What Is Sleepwalking?
Sleepwalking, technically known as somnambulism, is a sleep disorder and is very common in children in the age range 4 to 10 years old, though most outgrow doing it when they are into their teens.
It usually results in a child being in a low conscious state, taking actions like they would in a highly conscious state, such as talking, sitting up, moving around and walking. It happens in the earlier part of the night when sleep is much deeper.
I remember being told I was sleepwalking when I was younger, probably around 7 or 8 years old. I’d go and turn the TV off on my family (my siblings were older) and keep repeating it.
Whilst my story of sleepwalking is fairly harmless, it can lead to more potentially dangerous or unwanted behaviour such as wandering outside or taking a wee inside a wardrobe. And most children won’t remember the episode the next day.
Let’s talk about what causes sleepwalking and what you can do to minimise the impact on your child.
What Are The Causes Of Sleepwalking?
Sleepwalking is a disorder of arousal in the process of sleep, just like Night Terrors which happens when there is an incomplete transition from deep sleep (Non-REM Sleep) back to light sleep (REM Sleep).
Many factors or underlying conditions can contribute to sleepwalking, including:
• Sleep deprivation
• Stress or anxiety
• Illness or a fever
• Overtiredness from a lack of sleep
• Sleep schedule disruptions such as travelling
• Sleep apnea
What Happens During Sleepwalking?
Whilst sleepwalking usually involves a child getting out of bed and walking around, there are some other actions a sleepwalking child may taking, including:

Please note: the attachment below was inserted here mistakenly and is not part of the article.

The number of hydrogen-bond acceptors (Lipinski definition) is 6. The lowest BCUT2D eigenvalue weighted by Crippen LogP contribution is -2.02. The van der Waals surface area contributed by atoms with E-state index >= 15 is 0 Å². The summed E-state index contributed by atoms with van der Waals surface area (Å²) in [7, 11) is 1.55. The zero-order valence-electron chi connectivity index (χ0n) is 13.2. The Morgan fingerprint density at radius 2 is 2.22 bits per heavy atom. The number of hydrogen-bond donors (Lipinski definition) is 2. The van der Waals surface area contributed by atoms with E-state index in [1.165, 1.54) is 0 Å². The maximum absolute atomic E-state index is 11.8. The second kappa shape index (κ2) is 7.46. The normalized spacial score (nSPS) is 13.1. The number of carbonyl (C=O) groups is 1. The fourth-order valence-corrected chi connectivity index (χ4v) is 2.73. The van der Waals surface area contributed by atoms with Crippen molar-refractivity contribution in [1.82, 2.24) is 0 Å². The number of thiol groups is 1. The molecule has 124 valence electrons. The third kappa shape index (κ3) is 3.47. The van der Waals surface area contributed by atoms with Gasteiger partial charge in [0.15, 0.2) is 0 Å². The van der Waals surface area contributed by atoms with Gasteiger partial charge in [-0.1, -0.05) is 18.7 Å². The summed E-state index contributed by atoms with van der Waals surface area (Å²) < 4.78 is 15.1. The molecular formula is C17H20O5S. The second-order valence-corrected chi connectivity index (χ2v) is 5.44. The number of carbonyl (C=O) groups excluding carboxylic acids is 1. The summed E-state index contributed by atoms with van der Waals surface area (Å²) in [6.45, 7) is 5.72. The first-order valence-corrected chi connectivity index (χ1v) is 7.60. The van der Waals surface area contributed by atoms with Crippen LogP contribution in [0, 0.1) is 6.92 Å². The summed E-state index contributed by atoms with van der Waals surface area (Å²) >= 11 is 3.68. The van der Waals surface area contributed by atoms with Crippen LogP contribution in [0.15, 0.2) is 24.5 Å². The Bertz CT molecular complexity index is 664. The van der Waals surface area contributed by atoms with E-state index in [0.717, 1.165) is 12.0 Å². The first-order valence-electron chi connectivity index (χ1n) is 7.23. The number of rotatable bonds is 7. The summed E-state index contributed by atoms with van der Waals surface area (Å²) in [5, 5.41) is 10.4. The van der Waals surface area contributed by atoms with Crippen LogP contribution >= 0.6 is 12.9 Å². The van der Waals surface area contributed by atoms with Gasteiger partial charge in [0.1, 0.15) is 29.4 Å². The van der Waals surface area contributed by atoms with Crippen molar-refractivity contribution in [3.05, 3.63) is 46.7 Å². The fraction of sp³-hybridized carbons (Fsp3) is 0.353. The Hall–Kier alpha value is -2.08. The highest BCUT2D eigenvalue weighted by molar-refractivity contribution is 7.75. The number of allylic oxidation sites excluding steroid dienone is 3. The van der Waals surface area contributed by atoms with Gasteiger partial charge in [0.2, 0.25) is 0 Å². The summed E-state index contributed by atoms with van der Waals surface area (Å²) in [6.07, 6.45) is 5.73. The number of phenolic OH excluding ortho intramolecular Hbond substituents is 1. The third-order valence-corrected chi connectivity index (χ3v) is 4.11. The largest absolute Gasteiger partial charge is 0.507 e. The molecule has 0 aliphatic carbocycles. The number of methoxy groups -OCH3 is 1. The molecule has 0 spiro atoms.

• sitting up in their bed and talking
• eyes will open but will appear dazed
• not respond when spoken to
• minimal speech or be less coherent
• taking a wee in inappropriate places
Even when their eyes are open and they appear to be awake, they will act differently as they will be in that very low-conscious state, rather than the buzz of energy from a child in a highly conscious state.
How To Keep Your Child Safe During A Sleepwalking Episode
Whilst sleepwalking itself isn’t a dangerous sleep disorder usually, the actions a child can take when sleepwalking may be dangerous. Therefore, if your child is sleepwalking, it’s important to make sure the environment around them is safe.
Here are some tips to help you achieve this:
• Firstly, just like with night terrors, never try to wake your child when sleepwalking. It could cause them significant distress. Instead, just gently guide them back to bed every time they get out.
• Keep sharp objects out of reach and away from your child’s bed
• Remove potential tripping hazards
• It would be advisable to not use bunk beds if your child is showing signs of sleepwalking to ensure they don’t fall from a big height
• Lock all of your windows and external doors in your home incase your child tries to wander
• It might also be worth installing a stair gate across your child’s door or at the top of the stairs, unless they use it to climb which could make it more dangerous
How To Stop My Child’s Sleepwalking Episodes
To help prevent sleepwalking episodes:
• Try to create a soothing bedtime routine, whether that be through extra stories or a Tonies box (or something similar)
• Do an earlier bedtime to reduce the overtiredness and fatigue in your child
• Always remember to have your child do a wee before bed as a full bladder can contribute to sleep disorders like sleepwalking and night terrors
We know sleepwalking can be quite scary as a parent but if you focus on the above steps, it will go a long way to resolving them or at least minimising their impact on your child and your family.
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